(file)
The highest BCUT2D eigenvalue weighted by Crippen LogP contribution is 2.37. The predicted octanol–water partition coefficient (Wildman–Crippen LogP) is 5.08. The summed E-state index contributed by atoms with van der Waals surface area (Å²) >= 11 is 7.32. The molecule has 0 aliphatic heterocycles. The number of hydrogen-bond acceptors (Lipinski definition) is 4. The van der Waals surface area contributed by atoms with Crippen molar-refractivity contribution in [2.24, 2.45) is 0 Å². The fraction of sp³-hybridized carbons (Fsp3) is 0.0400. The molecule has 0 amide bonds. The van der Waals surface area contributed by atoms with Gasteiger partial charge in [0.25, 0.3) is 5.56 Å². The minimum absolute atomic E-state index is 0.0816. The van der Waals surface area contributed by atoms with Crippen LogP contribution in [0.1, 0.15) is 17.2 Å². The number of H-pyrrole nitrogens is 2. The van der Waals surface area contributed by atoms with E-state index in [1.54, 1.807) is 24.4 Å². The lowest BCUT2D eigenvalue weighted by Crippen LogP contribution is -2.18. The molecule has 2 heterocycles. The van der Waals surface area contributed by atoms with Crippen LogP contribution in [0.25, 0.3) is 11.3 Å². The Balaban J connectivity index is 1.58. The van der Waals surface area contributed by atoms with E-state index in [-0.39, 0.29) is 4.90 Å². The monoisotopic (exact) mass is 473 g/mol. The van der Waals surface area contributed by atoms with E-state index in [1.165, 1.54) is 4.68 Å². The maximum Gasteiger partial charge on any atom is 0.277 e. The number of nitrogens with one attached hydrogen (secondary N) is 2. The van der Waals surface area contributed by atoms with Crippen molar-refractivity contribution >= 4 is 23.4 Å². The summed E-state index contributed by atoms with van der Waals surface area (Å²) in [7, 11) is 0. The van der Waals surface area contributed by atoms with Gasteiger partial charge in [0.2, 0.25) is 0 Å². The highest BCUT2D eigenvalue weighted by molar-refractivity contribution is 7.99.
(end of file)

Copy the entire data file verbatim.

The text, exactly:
The highest BCUT2D eigenvalue weighted by Crippen LogP contribution is 2.37. The predicted octanol–water partition coefficient (Wildman–Crippen LogP) is 5.08. The summed E-state index contributed by atoms with van der Waals surface area (Å²) >= 11 is 7.32. The molecule has 0 aliphatic heterocycles. The number of hydrogen-bond acceptors (Lipinski definition) is 4. The van der Waals surface area contributed by atoms with Crippen molar-refractivity contribution in [2.24, 2.45) is 0 Å². The fraction of sp³-hybridized carbons (Fsp3) is 0.0400. The molecule has 0 amide bonds. The van der Waals surface area contributed by atoms with Gasteiger partial charge in [0.25, 0.3) is 5.56 Å². The minimum absolute atomic E-state index is 0.0816. The van der Waals surface area contributed by atoms with Crippen LogP contribution in [0.1, 0.15) is 17.2 Å². The number of H-pyrrole nitrogens is 2. The van der Waals surface area contributed by atoms with E-state index in [1.54, 1.807) is 24.4 Å². The lowest BCUT2D eigenvalue weighted by Crippen LogP contribution is -2.18. The molecule has 2 heterocycles. The van der Waals surface area contributed by atoms with Crippen LogP contribution in [0.25, 0.3) is 11.3 Å². The Balaban J connectivity index is 1.58. The van der Waals surface area contributed by atoms with E-state index in [-0.39, 0.29) is 4.90 Å². The monoisotopic (exact) mass is 473 g/mol. The van der Waals surface area contributed by atoms with E-state index in [1.165, 1.54) is 4.68 Å². The maximum Gasteiger partial charge on any atom is 0.277 e. The number of nitrogens with one attached hydrogen (secondary N) is 2. The van der Waals surface area contributed by atoms with Crippen molar-refractivity contribution >= 4 is 23.4 Å². The summed E-state index contributed by atoms with van der Waals surface area (Å²) in [7, 11) is 0. The van der Waals surface area contributed by atoms with Gasteiger partial charge in [0.2, 0.25) is 0 Å². The highest BCUT2D eigenvalue weighted by molar-refractivity contribution is 7.99.